Since losing to Lyoto Machida at UFC 94 in 2009, UFC light heavyweight Thiago Silva had managed only one win in the UFC. With two banned substance suspensions to his credit, the Brazilian has seen two UFC wins overturned and ruled “No Contest’ over the past two years.
On Saturday night in Fortaleza, Brazil, after six months of inactivity due to an aforementioned suspension, Silva defeated former Strikeforce light heavyweight champion Rafael “Feijao” Cavalcante via first round knockout, effectively rejuvenating his career.
Round one saw the Sao Paulo natives meet in the Octagon without touching gloves. Silva had his usual stone-faced look of determination, as UFC newcomer Feijao stood with a postured look of calm confidence.
The opening bell sounded and Cavalcante pressured early looking to land a powerful right hand. Silva backed away, and in the opening seconds looked rigid and slow.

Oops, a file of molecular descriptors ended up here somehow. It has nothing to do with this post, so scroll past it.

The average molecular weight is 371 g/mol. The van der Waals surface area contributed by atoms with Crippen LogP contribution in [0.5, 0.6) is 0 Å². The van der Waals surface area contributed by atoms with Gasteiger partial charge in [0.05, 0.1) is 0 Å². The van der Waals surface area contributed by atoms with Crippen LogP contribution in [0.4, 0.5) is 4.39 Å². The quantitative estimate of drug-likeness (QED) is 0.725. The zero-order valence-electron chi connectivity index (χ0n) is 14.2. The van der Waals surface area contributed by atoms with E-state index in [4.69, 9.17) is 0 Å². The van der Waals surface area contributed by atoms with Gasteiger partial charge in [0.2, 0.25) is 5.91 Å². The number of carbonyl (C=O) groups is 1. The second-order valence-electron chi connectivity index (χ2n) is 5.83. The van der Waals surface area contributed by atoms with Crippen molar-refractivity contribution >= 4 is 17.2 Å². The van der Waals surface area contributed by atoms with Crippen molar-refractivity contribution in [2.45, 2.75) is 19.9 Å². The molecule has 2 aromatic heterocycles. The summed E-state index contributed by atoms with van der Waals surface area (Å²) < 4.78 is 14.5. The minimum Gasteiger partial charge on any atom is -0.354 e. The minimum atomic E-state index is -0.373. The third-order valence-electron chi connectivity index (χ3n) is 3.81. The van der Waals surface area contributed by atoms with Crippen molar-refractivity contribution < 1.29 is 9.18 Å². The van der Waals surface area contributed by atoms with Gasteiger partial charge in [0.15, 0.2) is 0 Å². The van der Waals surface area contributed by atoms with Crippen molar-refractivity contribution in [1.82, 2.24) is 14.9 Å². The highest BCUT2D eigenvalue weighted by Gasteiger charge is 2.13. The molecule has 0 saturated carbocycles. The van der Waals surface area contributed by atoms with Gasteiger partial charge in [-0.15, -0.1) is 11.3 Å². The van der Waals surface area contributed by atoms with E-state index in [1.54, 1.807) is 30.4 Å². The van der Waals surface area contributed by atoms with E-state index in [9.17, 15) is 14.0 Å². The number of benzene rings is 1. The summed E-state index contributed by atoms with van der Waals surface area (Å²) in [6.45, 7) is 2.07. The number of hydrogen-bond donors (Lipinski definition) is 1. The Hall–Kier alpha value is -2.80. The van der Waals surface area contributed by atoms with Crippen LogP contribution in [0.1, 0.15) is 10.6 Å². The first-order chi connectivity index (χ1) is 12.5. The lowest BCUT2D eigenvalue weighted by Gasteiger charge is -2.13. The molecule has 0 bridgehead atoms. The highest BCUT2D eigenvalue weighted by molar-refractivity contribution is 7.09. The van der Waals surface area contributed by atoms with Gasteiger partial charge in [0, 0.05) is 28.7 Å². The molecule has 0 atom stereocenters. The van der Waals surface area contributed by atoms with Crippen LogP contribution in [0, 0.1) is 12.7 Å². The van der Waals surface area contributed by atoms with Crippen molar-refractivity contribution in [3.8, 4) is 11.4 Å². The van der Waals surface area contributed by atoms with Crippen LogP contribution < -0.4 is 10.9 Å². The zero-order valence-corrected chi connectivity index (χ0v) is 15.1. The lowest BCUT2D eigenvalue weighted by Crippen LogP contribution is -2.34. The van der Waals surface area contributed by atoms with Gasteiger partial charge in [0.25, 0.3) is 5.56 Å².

As the frame wore on, however, Cavalcante’s pressure began to slow, and Silva’s momentum increased. Silva peppered Feijao with an assortment of jabs and distracting leg kicks.
In a moment of pure resilience, Feijao landed a wicked spinning-elbow that had Silva dazed and on the retreat. Silva composed himself after the elbow, and began working his range with a steady jab.
As Cavalcante became increasingly winded, Silva upped the pressure on the 32-year-old. With only a couple minutes left, Silva breaming with confidence motioned toward Cavalante to “bring it,” as he stalked him to the back of the cage.
With a flurry of partially blocked hooks, and one crushing right hand lead uppercut, Silva dropped an exhausted Feijao to the canvas at 4:29 of the round, scoring his first knockout victory since beating journeyman Keith Jardine at UFC 102 in 2009.
After the fight, an elated Silva proclaimed his love for the hometown fans. Something he had not been able to do since last fighting in Brazil in 2006, a year before making his UFC debut.
“I’m very happy after six years to be fighting in Brazil again with all this crowd around me,” said the 30-year-old.
When asked about the vicious lead uppercut that ended the fight, Silva thanked his trainers for giving him the confidence to succeed, “I have a great camp, I have a great manager, and when I saw the opportunity, I just took it.”
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